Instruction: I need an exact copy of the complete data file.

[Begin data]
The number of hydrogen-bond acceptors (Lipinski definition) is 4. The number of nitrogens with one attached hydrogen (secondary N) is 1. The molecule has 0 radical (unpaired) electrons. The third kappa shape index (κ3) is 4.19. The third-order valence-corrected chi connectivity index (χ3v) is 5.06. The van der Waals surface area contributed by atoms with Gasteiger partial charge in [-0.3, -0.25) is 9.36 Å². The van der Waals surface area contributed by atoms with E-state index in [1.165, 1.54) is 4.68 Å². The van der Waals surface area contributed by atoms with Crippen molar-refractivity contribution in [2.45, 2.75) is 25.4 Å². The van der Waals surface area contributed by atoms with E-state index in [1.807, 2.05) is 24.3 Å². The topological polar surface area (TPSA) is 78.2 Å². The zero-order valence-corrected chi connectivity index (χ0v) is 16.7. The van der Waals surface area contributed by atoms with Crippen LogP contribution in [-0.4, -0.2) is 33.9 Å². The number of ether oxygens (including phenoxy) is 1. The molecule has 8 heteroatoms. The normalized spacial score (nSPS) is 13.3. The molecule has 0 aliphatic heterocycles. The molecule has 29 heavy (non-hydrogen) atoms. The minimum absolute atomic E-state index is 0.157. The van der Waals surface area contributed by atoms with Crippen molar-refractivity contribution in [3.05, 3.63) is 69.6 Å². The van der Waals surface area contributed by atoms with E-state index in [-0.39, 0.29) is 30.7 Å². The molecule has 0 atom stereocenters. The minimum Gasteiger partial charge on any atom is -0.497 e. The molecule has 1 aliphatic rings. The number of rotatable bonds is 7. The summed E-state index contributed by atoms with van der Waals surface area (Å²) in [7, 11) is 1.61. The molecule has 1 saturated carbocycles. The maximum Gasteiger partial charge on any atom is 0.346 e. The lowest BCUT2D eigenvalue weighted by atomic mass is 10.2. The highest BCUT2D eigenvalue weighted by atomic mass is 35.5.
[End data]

The number of hydrogen-bond acceptors (Lipinski definition) is 4. The number of nitrogens with one attached hydrogen (secondary N) is 1. The molecule has 0 radical (unpaired) electrons. The third kappa shape index (κ3) is 4.19. The third-order valence-corrected chi connectivity index (χ3v) is 5.06. The van der Waals surface area contributed by atoms with Gasteiger partial charge in [-0.3, -0.25) is 9.36 Å². The van der Waals surface area contributed by atoms with E-state index in [1.165, 1.54) is 4.68 Å². The van der Waals surface area contributed by atoms with Crippen molar-refractivity contribution in [2.45, 2.75) is 25.4 Å². The van der Waals surface area contributed by atoms with E-state index in [1.807, 2.05) is 24.3 Å². The topological polar surface area (TPSA) is 78.2 Å². The zero-order valence-corrected chi connectivity index (χ0v) is 16.7. The van der Waals surface area contributed by atoms with Crippen LogP contribution in [-0.4, -0.2) is 33.9 Å². The number of ether oxygens (including phenoxy) is 1. The molecule has 8 heteroatoms. The normalized spacial score (nSPS) is 13.3. The molecule has 0 aliphatic heterocycles. The molecule has 29 heavy (non-hydrogen) atoms. The minimum absolute atomic E-state index is 0.157. The van der Waals surface area contributed by atoms with Crippen molar-refractivity contribution in [3.05, 3.63) is 69.6 Å². The van der Waals surface area contributed by atoms with E-state index in [-0.39, 0.29) is 30.7 Å². The molecule has 0 atom stereocenters. The minimum Gasteiger partial charge on any atom is -0.497 e. The molecule has 1 aliphatic rings. The number of rotatable bonds is 7. The summed E-state index contributed by atoms with van der Waals surface area (Å²) in [7, 11) is 1.61. The molecule has 1 saturated carbocycles. The maximum Gasteiger partial charge on any atom is 0.346 e. The lowest BCUT2D eigenvalue weighted by atomic mass is 10.2. The highest BCUT2D eigenvalue weighted by atomic mass is 35.5.